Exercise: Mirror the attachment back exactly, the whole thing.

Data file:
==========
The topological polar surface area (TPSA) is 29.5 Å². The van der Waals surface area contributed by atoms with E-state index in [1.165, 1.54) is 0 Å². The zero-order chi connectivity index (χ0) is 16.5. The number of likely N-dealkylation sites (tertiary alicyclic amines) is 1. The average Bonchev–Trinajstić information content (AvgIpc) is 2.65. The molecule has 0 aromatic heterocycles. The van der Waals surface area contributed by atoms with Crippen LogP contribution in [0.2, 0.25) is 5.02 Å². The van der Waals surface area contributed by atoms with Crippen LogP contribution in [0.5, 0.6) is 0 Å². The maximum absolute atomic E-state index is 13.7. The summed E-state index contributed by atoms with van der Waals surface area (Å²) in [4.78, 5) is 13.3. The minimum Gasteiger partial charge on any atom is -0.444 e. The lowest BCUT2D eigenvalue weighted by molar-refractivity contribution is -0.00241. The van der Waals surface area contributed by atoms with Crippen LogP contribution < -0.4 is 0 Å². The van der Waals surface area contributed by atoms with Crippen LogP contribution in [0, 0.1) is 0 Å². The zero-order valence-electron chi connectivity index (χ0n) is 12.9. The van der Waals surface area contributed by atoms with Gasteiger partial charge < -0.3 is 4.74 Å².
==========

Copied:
The topological polar surface area (TPSA) is 29.5 Å². The van der Waals surface area contributed by atoms with E-state index in [1.165, 1.54) is 0 Å². The zero-order chi connectivity index (χ0) is 16.5. The number of likely N-dealkylation sites (tertiary alicyclic amines) is 1. The average Bonchev–Trinajstić information content (AvgIpc) is 2.65. The molecule has 0 aromatic heterocycles. The van der Waals surface area contributed by atoms with Crippen LogP contribution in [0.2, 0.25) is 5.02 Å². The van der Waals surface area contributed by atoms with Crippen LogP contribution in [0.5, 0.6) is 0 Å². The maximum absolute atomic E-state index is 13.7. The summed E-state index contributed by atoms with van der Waals surface area (Å²) in [4.78, 5) is 13.3. The minimum Gasteiger partial charge on any atom is -0.444 e. The lowest BCUT2D eigenvalue weighted by molar-refractivity contribution is -0.00241. The van der Waals surface area contributed by atoms with Crippen LogP contribution < -0.4 is 0 Å². The van der Waals surface area contributed by atoms with Crippen LogP contribution in [0, 0.1) is 0 Å². The zero-order valence-electron chi connectivity index (χ0n) is 12.9. The van der Waals surface area contributed by atoms with Gasteiger partial charge < -0.3 is 4.74 Å².